The year was 1918, and although America had declared war on Germany nearly a year ago, no doughboys had yet engaged in combat. Though over a million British, French and German soldiers had already been killed in battle, in many parts of the United States, life went on as it always had; in Boston, cultural and educational activities flourished. It was a true melting pot of ethnic and social groups; some could trace their ancestry back to the Mayflower, while others would prefer not to talk about theirs.
As an immigrant himself, Dylan Cooper was fascinated by the faces of those getting their first glimpse of America. Such was the case as he captured on film the young mother, cradling her infant as the train came to a stop. “Her chin was raised in triumph, her eyes aglow with the knowledge that her yearning to be free was about to be realized, her heart thumping in anticipation of a long sought-after new beginning." It was the first picture he developed as he settled into the tiny room that offered a closet to be used for his darkroom. Two dollars and fifty cents a week got him the space he needed to begin his career (the fifty cents was for electricity). And the photograph that he had dubbed "Madonna and Child" was to play a significant role in his life.
Tim LaHaye and Gregory S. Dinallo have moved away from their former, more biblically themed writings like BABYLON RISING and have displayed again their multifaceted skills in bringing to life a cast of characters that will inspire and frustrate but never bore readers. While there are many clear gospel messages presented in ALWAYS GRACE, they do not form the centerpiece of the story. Instead, we are led through an astonishing romance that begins when Dylan sees the beautiful Grace MacVicar working in a gallery that he hopes will exhibit his photographs.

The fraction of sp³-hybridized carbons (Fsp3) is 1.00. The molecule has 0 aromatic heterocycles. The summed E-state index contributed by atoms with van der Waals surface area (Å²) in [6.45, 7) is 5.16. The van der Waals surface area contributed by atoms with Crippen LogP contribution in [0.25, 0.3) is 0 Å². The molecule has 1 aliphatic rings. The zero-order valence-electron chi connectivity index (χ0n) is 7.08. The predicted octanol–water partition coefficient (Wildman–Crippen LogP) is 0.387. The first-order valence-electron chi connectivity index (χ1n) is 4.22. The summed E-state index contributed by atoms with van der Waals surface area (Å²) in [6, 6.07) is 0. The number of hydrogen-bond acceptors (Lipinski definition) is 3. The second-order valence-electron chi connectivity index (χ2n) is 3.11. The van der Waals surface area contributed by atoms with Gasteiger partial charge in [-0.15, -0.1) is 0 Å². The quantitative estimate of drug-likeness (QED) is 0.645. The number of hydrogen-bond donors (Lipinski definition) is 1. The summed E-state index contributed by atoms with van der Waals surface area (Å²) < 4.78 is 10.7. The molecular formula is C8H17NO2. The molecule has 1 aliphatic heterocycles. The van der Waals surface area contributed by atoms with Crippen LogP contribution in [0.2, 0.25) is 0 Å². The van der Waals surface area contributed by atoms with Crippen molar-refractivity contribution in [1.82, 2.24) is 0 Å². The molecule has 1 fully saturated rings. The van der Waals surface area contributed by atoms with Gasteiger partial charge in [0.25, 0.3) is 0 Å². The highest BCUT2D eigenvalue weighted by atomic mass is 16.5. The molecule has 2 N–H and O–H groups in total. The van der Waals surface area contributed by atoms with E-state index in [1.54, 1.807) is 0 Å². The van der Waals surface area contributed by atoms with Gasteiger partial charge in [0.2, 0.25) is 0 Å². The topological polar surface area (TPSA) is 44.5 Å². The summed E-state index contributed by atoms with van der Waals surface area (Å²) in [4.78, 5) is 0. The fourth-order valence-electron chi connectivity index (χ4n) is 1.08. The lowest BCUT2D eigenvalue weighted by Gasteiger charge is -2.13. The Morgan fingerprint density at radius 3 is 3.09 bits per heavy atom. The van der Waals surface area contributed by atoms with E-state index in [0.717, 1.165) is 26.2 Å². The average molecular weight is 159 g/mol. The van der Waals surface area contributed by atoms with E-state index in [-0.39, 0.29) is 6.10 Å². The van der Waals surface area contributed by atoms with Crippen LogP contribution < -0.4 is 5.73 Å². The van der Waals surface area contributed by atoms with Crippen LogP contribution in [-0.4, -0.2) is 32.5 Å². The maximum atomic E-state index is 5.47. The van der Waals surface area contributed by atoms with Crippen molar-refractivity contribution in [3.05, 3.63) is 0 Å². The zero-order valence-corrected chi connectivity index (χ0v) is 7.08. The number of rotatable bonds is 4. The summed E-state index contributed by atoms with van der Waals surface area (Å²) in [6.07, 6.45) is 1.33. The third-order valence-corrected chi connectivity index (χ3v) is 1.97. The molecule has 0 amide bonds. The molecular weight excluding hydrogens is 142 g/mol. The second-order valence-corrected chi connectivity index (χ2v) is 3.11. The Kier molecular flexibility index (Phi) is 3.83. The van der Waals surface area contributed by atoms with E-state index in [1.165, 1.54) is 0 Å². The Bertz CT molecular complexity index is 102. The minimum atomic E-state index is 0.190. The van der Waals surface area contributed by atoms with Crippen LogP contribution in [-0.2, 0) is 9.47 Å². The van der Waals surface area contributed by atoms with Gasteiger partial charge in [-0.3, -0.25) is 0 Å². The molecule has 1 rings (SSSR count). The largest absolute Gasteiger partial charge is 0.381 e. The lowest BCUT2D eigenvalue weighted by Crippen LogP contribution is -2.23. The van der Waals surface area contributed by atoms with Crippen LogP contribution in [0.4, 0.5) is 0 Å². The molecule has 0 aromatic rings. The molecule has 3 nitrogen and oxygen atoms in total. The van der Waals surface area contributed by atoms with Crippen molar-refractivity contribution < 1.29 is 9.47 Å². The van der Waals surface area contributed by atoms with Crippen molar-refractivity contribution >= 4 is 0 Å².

Dylan and Grace are soulmates in the true sense of the word, and as their love grows, the skilled romance reader will begin to wonder when the conflict will come in. Though Grace has a brother who is charged with watching over her, Colin is not strong enough to keep her away from Dylan, and they are happily married. However, when the war comes to America, the newlyweds are separated and soon Grace is notified that Dylan has been killed in action. What a tragic, heartbreaking time for Grace as she leaves America and returns to Scotland.
When Dylan comes back to discover that Grace is gone, he vows to find her no matter how long it takes. Meanwhile, the beginnings of the Great Depression have caused financial problems, work and money become scarce, and life is difficult. Dylan is forced to come to terms with his beliefs, not only his faith but his work ethic --- once again questioning whether art can be considered art if it is commercialized.
As the authors pull all of the elements together in this wonderful saga, both your emotions and your faith will be stretched. And that’s a good thing.
Reviewed by Maggie Harding on March 1, 2008